This balance is the kind of sensible compromise that most voters — and most economists — seem to endorse today. The breakdown of the auto, banking and health care industries were all met with activist intervention by the federal government. The jury seems to be in, at least on the auto and banking industries.


FTC did the right thing on Google

After investigating Google’s search practices for almost two years, the Federal Trade Commission and its staff undoubtedly wanted more than the few voluntary modifications to which Google has agreed. But the Commission demonstrated its professionalism by concluding that the evidence did not support bringing an antitrust case and that no additional remedy was likely to benefit consumers.
The principal complaint against Google — primarily by its competitors, including specialized search and shopping services — was that its searches were “biased.” For example, Google now tries to directly answer users’ queries rather than simply referring users to other sites. When users search for travel information, Google gives them a list of the best flights to their destination in addition to links to other travel sites. Google’s primary competitor, Bing, provides similar information in its search results.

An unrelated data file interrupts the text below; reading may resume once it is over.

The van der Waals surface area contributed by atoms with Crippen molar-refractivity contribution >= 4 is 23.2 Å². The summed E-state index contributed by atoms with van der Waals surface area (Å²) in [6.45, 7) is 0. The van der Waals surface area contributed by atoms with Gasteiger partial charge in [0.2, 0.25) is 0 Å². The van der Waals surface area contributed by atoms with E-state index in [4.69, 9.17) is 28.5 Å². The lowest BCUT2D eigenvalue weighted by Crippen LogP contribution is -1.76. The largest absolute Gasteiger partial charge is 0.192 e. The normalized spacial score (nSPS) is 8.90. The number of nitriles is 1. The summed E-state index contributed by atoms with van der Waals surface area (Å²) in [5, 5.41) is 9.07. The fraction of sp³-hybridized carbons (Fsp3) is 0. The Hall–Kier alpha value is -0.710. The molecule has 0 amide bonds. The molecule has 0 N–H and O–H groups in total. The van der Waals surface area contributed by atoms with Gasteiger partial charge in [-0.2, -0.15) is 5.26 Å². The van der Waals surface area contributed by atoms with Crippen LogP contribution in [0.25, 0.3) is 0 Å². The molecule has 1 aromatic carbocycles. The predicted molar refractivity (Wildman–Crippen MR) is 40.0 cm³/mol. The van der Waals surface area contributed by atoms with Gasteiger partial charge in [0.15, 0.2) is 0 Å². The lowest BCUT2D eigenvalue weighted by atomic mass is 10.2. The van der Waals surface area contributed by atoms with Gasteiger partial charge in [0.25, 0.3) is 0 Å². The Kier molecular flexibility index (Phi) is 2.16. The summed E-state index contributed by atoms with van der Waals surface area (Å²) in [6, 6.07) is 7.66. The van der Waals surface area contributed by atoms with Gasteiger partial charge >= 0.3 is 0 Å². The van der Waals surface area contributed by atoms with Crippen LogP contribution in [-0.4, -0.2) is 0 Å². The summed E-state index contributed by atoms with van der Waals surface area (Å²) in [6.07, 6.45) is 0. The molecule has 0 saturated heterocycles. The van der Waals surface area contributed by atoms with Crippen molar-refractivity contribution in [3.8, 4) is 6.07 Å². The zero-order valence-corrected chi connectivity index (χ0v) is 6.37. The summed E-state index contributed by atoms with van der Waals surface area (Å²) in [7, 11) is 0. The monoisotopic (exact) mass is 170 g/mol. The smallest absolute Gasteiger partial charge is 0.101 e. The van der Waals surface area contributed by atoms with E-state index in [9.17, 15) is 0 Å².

The question at the core of the data caps debate

Internet Service Providers (ISPs) regularly insist that data caps are a legitimate tool to ease congestion on their networks and an effective way to signal value to consumers. But, as we have argued, data caps do not resolve congestion, are confusing to consumers, and lend themselves to unfair and anticompetitive behavior.